“Participants concurred that the economic outlook warranted moving to a restrictive stance of policy, and they recognized the possibility that an even more restrictive stance could be appropriate if elevated inflation pressures were to persist,” the minutes said. Treasury yields, meanwhile, continued to rise.”

This is not new news.   Since October 2021 the Fed has indicated that it would change its accommodative monetary policy in response to signs of growing inflation.   That intent became explicit in December with forecasts of interest rate hikes from the historically low levels engineered in 2020 to respond to the Covid economic shutdown.

The market’s response was swift.   Through this year’s second quarter,  bond  fund valuations have fallen almost 20% in market value. The NCUSIF has gone from a market gain of over $500 million in 2020 to a market valuation loss of $1.1 billion as of the April 2022 NCUSIF report.

The NCUSIF Staff”s Response to Rising Rates

The staff’s response to this dramatic change in rates was provided in May’s presentation:  Extend the investment portfolio further by going from a maximum term of 7 years to 10 years.   Rick Mayfield, capital market specialist. stated  this strategy would place approximately 10% of the portfolio in annual buckets over the 10 year range in a one to two year time frame.

The result would raise the average weighted duration from 3.5 years to almost 6 years—at a time when the overwhelming consensus and Fed intent is that rates will continue to rise.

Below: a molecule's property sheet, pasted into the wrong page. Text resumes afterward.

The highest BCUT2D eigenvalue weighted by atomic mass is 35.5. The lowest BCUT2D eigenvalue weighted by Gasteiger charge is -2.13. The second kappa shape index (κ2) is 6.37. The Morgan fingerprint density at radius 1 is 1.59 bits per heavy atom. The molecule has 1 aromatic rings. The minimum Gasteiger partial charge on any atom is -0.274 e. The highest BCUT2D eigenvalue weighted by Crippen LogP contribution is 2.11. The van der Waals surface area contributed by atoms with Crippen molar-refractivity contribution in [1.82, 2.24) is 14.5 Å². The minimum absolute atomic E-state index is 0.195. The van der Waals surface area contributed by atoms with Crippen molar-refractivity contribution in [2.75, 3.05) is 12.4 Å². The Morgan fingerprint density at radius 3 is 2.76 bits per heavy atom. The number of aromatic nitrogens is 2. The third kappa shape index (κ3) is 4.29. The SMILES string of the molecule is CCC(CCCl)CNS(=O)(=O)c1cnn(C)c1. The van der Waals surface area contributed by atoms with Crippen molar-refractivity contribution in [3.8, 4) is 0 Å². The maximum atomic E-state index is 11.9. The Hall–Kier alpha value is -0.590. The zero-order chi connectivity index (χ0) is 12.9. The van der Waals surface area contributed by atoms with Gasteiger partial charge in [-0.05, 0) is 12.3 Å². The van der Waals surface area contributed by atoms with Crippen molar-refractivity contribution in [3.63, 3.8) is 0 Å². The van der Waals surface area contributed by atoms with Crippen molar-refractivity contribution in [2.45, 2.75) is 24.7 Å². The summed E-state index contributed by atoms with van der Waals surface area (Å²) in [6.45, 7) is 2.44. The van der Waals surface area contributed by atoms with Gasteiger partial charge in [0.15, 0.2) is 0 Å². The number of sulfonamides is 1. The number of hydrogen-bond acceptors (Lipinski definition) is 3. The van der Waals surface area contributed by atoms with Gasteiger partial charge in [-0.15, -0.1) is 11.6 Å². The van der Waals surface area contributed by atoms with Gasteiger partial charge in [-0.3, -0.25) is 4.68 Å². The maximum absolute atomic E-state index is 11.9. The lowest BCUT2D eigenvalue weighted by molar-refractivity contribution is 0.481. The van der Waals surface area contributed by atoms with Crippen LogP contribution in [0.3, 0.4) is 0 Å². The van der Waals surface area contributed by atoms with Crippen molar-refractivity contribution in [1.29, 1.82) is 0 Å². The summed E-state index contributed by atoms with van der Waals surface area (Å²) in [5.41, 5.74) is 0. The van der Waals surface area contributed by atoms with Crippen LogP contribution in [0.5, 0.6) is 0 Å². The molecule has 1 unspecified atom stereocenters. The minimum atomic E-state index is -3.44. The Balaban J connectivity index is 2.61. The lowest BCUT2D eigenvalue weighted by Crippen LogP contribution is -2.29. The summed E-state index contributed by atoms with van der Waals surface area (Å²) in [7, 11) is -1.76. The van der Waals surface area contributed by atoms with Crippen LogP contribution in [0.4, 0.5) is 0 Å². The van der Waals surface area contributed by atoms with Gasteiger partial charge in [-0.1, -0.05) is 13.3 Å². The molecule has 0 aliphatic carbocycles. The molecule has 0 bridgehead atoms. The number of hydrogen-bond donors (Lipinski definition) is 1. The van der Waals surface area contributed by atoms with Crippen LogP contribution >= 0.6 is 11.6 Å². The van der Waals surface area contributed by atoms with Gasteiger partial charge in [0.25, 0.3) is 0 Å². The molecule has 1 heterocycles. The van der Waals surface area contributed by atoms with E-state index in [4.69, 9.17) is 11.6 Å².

The continuing decline in the NCUSIF’s market value in the past 18 months shows how far the portfolio is falling short of current rates.  This below market return is lost revenue in the tens of millions of dollars.  The continuing decline is a specific indicator of the portfolio’s performance gap from current market rates.

To mechanically continue  investing in equal “buckets” over ten years is a failure of  management.

This investment extension aligns with neither the current policy nor experienced investment judgment.   No objective data or analysis was offered to support this extension to a 5-6 year duration.

Extending a portfolio does not automatically bring higher rates.  Yield curves do not always slope upward.

As an example, when yield curves invert, that is the two year bond pays more than the 10 year,  how does purchasing the lower return 10 year bond “maximize yield” per fund policy?

Managing the portfolio’s duration is the most critical function to match the liabilities for which the fund is responsible.  These include  paying operating expenses, growing retained earnings in line with insured shares, and if necessary, covering insurance losses.   Those expense liabilities can be easily quantified and monitored monthly to align with investment earnings (yield) decisions.

For example, a 2% fund yield would generate $400+ million in revenue easily meeting the operating expense and projected equity growth goals.  A 3% earnings rate should result in a dividend to the owners if insurance losses are at, or below, long term trends.

This is the integrated ALM/IRR management NCUA expects all credit unions to practice.   This management responsibility is not a fixed formula followed routinely whatever the market conditions or future outlooks.  Rather modeling tools, forecasts and judgment are used to align asset returns and the cost of  liabilities as market events change.